Seasonality of hair shedding in healthy women complaining of hair loss

Dermatology. 2009;219(2):105-10. doi: 10.1159/000216832. Epub 2009 Apr 29.


Background: A number of otherwise healthy women with or without clinical alopecia complain of recurrent hair loss, presumably reflecting seasonality in the growth and shedding of hair.

Objective: To test the hypothesis that periodicity in hair shedding reflects seasonal changes in human hair growth.

Methods: Retrospective case study over a period of 6 years of apparently healthy women with the complaint of hair loss. All underwent biochemical investigations, and trichograms were made.

Results: After exclusion of patients with a disease or on drugs known to cause hair loss, 823 women remained. Analysis of trichograms demonstrated annual periodicity in the growth and shedding of hair, manifested by a maximal proportion of telogen hairs in summer. A second peak seems to exist, though it is less pronounced, in spring. The telogen rates were lowest in late winter.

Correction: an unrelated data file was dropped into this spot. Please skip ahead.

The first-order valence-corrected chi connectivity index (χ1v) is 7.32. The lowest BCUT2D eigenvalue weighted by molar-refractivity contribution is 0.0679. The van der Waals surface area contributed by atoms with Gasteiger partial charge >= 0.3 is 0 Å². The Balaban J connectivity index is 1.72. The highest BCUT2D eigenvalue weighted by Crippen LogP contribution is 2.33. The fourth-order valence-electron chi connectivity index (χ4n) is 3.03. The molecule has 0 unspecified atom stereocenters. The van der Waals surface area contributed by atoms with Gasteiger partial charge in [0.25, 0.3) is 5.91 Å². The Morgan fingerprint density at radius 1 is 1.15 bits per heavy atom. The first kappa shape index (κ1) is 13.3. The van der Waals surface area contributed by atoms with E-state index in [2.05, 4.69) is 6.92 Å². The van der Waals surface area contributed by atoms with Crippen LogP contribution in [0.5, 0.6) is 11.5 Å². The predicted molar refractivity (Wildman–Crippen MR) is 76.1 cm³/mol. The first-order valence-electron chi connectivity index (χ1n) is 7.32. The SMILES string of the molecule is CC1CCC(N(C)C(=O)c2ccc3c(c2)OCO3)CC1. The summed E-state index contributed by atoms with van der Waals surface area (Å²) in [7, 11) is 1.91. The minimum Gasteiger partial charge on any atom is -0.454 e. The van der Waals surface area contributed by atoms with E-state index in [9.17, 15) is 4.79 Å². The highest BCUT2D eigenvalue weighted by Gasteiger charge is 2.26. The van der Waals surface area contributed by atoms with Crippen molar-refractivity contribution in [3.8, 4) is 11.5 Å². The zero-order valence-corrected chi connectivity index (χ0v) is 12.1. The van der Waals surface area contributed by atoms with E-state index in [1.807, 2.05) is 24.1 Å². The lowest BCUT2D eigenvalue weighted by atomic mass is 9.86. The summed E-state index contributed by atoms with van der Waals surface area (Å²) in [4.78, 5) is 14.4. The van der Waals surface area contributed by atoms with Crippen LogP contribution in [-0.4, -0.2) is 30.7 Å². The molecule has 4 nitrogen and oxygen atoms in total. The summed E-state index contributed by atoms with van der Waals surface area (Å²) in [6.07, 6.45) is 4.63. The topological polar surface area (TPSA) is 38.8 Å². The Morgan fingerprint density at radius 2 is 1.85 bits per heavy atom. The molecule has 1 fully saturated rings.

Conclusions: These results confirm the findings of former authors who have indicated seasonal changes in human hair growth, though this is the first study performed systematically in a representative number of women.

MeSH terms

  • Adolescent
  • Adult
  • Age Distribution
  • Aged
  • Alopecia / diagnosis*
  • Alopecia / epidemiology
  • Cohort Studies
  • Female
  • Hair / growth & development*
  • Humans
  • Incidence
  • Middle Aged
  • Probability
  • Prognosis
  • Retrospective Studies
  • Seasons*
  • Severity of Illness Index
  • Young Adult